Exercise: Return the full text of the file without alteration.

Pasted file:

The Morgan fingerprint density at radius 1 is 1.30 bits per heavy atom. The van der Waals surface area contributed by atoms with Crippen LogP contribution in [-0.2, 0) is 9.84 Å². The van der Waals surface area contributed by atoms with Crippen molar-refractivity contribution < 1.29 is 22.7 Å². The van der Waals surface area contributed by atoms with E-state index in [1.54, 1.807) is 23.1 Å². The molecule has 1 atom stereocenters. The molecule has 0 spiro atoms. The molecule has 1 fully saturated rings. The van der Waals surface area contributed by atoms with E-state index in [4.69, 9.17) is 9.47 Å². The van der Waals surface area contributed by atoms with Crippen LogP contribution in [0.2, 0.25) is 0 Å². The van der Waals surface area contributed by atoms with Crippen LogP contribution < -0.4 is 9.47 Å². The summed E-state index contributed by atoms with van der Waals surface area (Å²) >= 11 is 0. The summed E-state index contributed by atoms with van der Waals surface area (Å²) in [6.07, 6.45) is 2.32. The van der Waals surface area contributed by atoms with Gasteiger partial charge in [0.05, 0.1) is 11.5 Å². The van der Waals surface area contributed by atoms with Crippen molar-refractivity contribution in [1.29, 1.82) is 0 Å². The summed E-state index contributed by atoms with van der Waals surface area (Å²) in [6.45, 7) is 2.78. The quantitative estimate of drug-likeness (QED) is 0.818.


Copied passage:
The Morgan fingerprint density at radius 1 is 1.30 bits per heavy atom. The van der Waals surface area contributed by atoms with Crippen LogP contribution in [-0.2, 0) is 9.84 Å². The van der Waals surface area contributed by atoms with Crippen molar-refractivity contribution < 1.29 is 22.7 Å². The van der Waals surface area contributed by atoms with E-state index in [1.54, 1.807) is 23.1 Å². The molecule has 1 atom stereocenters. The molecule has 0 spiro atoms. The molecule has 1 fully saturated rings. The van der Waals surface area contributed by atoms with E-state index in [4.69, 9.17) is 9.47 Å². The van der Waals surface area contributed by atoms with Crippen LogP contribution in [0.2, 0.25) is 0 Å². The van der Waals surface area contributed by atoms with Crippen LogP contribution < -0.4 is 9.47 Å². The summed E-state index contributed by atoms with van der Waals surface area (Å²) >= 11 is 0. The summed E-state index contributed by atoms with van der Waals surface area (Å²) in [6.07, 6.45) is 2.32. The van der Waals surface area contributed by atoms with Gasteiger partial charge in [0.05, 0.1) is 11.5 Å². The van der Waals surface area contributed by atoms with Crippen molar-refractivity contribution in [1.29, 1.82) is 0 Å². The summed E-state index contributed by atoms with van der Waals surface area (Å²) in [6.45, 7) is 2.78. The quantitative estimate of drug-likeness (QED) is 0.818.